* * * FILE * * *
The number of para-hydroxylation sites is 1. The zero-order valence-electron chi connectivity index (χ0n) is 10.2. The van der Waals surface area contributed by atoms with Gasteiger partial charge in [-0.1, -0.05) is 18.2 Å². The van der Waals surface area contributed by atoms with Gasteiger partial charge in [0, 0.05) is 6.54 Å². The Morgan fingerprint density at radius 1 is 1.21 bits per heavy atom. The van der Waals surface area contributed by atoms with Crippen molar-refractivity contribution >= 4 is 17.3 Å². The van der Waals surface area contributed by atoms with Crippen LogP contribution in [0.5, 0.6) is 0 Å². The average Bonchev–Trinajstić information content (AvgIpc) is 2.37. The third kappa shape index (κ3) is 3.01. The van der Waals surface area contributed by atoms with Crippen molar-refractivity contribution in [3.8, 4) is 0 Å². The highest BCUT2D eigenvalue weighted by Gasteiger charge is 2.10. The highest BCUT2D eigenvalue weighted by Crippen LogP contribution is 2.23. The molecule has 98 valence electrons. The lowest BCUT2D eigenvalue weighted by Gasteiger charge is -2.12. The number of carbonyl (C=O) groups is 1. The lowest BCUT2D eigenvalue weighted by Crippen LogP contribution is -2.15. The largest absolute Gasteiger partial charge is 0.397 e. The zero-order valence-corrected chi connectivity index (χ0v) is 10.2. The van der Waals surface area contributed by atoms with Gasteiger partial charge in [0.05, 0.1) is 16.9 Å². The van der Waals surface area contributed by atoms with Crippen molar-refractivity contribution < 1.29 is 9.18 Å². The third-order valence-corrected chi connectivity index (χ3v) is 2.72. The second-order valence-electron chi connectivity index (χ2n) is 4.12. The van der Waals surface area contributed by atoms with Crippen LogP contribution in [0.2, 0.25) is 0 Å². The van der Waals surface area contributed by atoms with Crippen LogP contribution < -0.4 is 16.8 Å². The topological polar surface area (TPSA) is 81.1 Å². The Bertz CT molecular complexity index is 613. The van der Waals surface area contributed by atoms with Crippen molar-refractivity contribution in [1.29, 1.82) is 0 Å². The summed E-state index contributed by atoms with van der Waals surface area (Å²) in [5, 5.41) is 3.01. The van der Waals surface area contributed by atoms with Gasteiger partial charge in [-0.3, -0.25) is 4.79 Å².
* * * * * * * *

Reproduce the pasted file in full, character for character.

The number of para-hydroxylation sites is 1. The zero-order valence-electron chi connectivity index (χ0n) is 10.2. The van der Waals surface area contributed by atoms with Gasteiger partial charge in [-0.1, -0.05) is 18.2 Å². The van der Waals surface area contributed by atoms with Gasteiger partial charge in [0, 0.05) is 6.54 Å². The Morgan fingerprint density at radius 1 is 1.21 bits per heavy atom. The van der Waals surface area contributed by atoms with Crippen molar-refractivity contribution >= 4 is 17.3 Å². The van der Waals surface area contributed by atoms with Crippen LogP contribution in [0.5, 0.6) is 0 Å². The average Bonchev–Trinajstić information content (AvgIpc) is 2.37. The third kappa shape index (κ3) is 3.01. The van der Waals surface area contributed by atoms with Crippen molar-refractivity contribution in [3.8, 4) is 0 Å². The highest BCUT2D eigenvalue weighted by Gasteiger charge is 2.10. The highest BCUT2D eigenvalue weighted by Crippen LogP contribution is 2.23. The molecule has 98 valence electrons. The lowest BCUT2D eigenvalue weighted by Gasteiger charge is -2.12. The number of carbonyl (C=O) groups is 1. The lowest BCUT2D eigenvalue weighted by Crippen LogP contribution is -2.15. The largest absolute Gasteiger partial charge is 0.397 e. The zero-order valence-corrected chi connectivity index (χ0v) is 10.2. The van der Waals surface area contributed by atoms with Gasteiger partial charge in [0.05, 0.1) is 16.9 Å². The van der Waals surface area contributed by atoms with Crippen molar-refractivity contribution < 1.29 is 9.18 Å². The third-order valence-corrected chi connectivity index (χ3v) is 2.72. The second-order valence-electron chi connectivity index (χ2n) is 4.12. The van der Waals surface area contributed by atoms with Crippen LogP contribution in [0.2, 0.25) is 0 Å². The van der Waals surface area contributed by atoms with Crippen LogP contribution < -0.4 is 16.8 Å². The topological polar surface area (TPSA) is 81.1 Å². The Bertz CT molecular complexity index is 613. The van der Waals surface area contributed by atoms with Crippen molar-refractivity contribution in [1.29, 1.82) is 0 Å². The summed E-state index contributed by atoms with van der Waals surface area (Å²) in [5, 5.41) is 3.01. The van der Waals surface area contributed by atoms with Gasteiger partial charge in [-0.3, -0.25) is 4.79 Å².